Don’t Ignore the Facts

It’s probably human nature to see mostly what we want to see, but we shouldn’t ignore the other facts that are out there — even if they aren’t what we want to see.

The problem is, it’s hard to even notice the things that don’t already match our existing beliefs.

Sometimes we have to consciously work at noticing them. Other times, we may notice (or be told!) about facts that don’t match our existing beliefs, but we need to work at not dismissing them out of hand.

Ignoring facts that we don’t agree with can be costly.

For example, suppose there’s something expensive that you want to buy. If you want to buy it right now, but don’t have the money for it, you may end up seeing it everywhere you go — along with those tempting 6 months same as cash offers. On the surface a zero percent interest rate for 6 months sounds like a good thing, but there are a lot of little facts that come along with offers like that that you ignore at your peril.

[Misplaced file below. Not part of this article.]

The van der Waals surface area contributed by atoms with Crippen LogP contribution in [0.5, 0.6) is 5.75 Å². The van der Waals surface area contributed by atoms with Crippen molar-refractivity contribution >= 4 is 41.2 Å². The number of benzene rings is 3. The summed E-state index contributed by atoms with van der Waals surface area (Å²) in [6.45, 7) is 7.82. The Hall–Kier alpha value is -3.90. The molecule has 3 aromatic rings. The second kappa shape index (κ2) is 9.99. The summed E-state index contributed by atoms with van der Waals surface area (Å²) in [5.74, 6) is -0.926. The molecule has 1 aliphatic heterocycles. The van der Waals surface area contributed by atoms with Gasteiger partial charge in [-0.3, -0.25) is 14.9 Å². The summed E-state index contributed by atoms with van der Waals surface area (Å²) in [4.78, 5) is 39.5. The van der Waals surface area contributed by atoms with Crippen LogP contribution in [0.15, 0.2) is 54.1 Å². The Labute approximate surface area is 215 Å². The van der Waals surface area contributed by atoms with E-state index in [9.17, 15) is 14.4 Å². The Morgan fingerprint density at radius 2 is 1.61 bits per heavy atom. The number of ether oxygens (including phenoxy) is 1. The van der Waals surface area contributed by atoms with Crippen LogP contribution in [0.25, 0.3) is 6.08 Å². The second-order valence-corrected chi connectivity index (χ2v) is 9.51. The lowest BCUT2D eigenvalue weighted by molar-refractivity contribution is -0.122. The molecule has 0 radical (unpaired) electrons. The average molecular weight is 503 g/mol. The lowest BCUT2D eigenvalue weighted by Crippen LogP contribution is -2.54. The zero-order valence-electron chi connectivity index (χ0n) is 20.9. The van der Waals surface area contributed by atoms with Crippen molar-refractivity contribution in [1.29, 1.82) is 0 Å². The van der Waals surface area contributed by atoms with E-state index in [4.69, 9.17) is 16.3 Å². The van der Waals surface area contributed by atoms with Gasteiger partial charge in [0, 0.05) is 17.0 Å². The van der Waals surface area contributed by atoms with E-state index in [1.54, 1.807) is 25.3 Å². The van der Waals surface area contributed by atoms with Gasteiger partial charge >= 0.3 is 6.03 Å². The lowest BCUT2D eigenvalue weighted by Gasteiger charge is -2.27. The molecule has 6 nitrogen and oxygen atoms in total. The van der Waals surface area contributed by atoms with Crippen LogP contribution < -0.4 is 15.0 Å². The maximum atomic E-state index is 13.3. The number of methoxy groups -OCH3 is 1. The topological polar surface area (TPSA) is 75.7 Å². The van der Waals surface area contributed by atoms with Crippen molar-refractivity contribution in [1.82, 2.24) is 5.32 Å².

Companies who make offers like that do so because they’re profitable. Folks buy things thinking that they’ll pay them off in time, but when the 6 months are up they’re hit with a high interest rate that applies to the entire balance. We get into trouble because we ignore “minor” facts like the penalties for not paying off the loan in time.

Of course, even if we do take a look at the facts, we may believe that we’ll be the exception to the rule. There’s nothing wrong with doing that, so long as we realize that they’re called exceptions for a reason.

So don’t ignore the facts. Instead, investigate what circumstances will be like if we’re wrong, and then act accordingly — either by basing our decision on what happens in most instances, by knowing ourselves very, very well, or by being prepared to accept the consequences if things don’t go as we had hoped.

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2 comments

  • I have a funny feeling that those that are still in debt probably spend a lot of time rationalizing and justifying regarding their finances.

    A big step in the right direction is having the courage to wake up financially and take a long, hard (objective) look at your spending

  • Yes, and probably without even realizing that that’s what they’re doing…